Numismatic and History Discussions > Coin Photography, Conservation and Storage

Recommendations for USB Microscope for Photographing Coins


Virgil H:
It seems there are a number of quite inexpensive mono/microscopes that connect to a computer. I primarily want something like this for photographing whole coins, but I would also use it for more detailed work. The prices of these seem too good to be true. Does anyone have any thoughts or recommendations on these devices? Such as resolution, quality of photos, usability, etc. Note that I already have a manual binocular scope that works well, but not for photographs.


One "coin" USB scope and one "student" version in my experience, leads me to say:  They are all the same and not useful for photography.   Any smart phone or any real digital camera will be vastly better to capture an image of a coin. Almost any phone or camera purchased in past 5 years will be an order of magnitude better.
   A really useful tip I heard recently is to put a recent cell phone on highest resolution setting, put the phone atop a "pint glass" and use the phone's voice command settings to trigger the photo. 
  The USB cameras might (unconvinced/unconfirmed) be able to show a scratch vs a double-die vs smoothing. 
 But I have found them nearly useless compared to other options properly set.

Virgil H:
Thank you, I kind of expected that. I use not use a "good" smartphone, have never paid more than $45 for a phone and never intend to and I will never use the camera on one. I do have an old digital camera with a macro lens attachment and getting an image in focus and with decent lighting is a huge challenge. The actual camera is what I consider a good one with resolution good enough for fine art prints and I do professional shooting with it. I just suck at the macro part with the screw on attachment. I do not have the budget for an actual macro lens.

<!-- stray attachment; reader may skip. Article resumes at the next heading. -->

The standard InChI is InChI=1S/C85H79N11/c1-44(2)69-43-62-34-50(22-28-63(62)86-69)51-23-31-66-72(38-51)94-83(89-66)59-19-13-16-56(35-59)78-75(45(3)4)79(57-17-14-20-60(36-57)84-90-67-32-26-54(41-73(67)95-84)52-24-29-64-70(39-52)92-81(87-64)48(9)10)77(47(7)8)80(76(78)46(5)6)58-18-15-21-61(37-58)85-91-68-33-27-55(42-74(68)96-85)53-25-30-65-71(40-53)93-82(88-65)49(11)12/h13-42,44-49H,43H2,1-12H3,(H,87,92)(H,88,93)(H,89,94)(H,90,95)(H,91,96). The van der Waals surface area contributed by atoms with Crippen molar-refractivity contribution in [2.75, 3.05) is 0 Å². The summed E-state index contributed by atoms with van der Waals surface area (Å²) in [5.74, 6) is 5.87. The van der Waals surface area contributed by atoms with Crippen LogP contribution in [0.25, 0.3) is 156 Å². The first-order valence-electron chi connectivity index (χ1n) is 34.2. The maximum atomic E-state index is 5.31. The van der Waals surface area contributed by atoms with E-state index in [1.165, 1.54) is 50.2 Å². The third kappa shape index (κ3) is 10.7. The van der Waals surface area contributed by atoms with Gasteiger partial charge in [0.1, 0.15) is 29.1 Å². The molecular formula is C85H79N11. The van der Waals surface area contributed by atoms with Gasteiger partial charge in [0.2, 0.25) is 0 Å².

Ron C2:
Virgil, skip the usb scope.

Consider looking at an older micro 4/3 camera, like a PEN series, and an inexpensive combo zoom macro lens. You can get a decent serious camera setup this way for under $400 that will last longer than your interest in coin photography. 8f you grow tired of it, you'll be able to sell it in for a good return.

Virgil H:
Hi Ron,
Yeah, I have come to that conclusion. I am now experimenting with my new cell phone that has a much better lens setup than my old one. Plus, I have that macro attachment that works when I get it right, but is finicky. Lighting is a big issue for me, I have seen you talk about ring lights and that may be what I need to get. I am pretty sure that my camera lenses would take a screw on attachment. I have a Canon EOS Rebel that is not high end, but a pretty darn good camera. I am sure I already have what I need and it is a matter of learning it. I know photography and do fine art black and white work, but this coin stuff is killing me. LOL.



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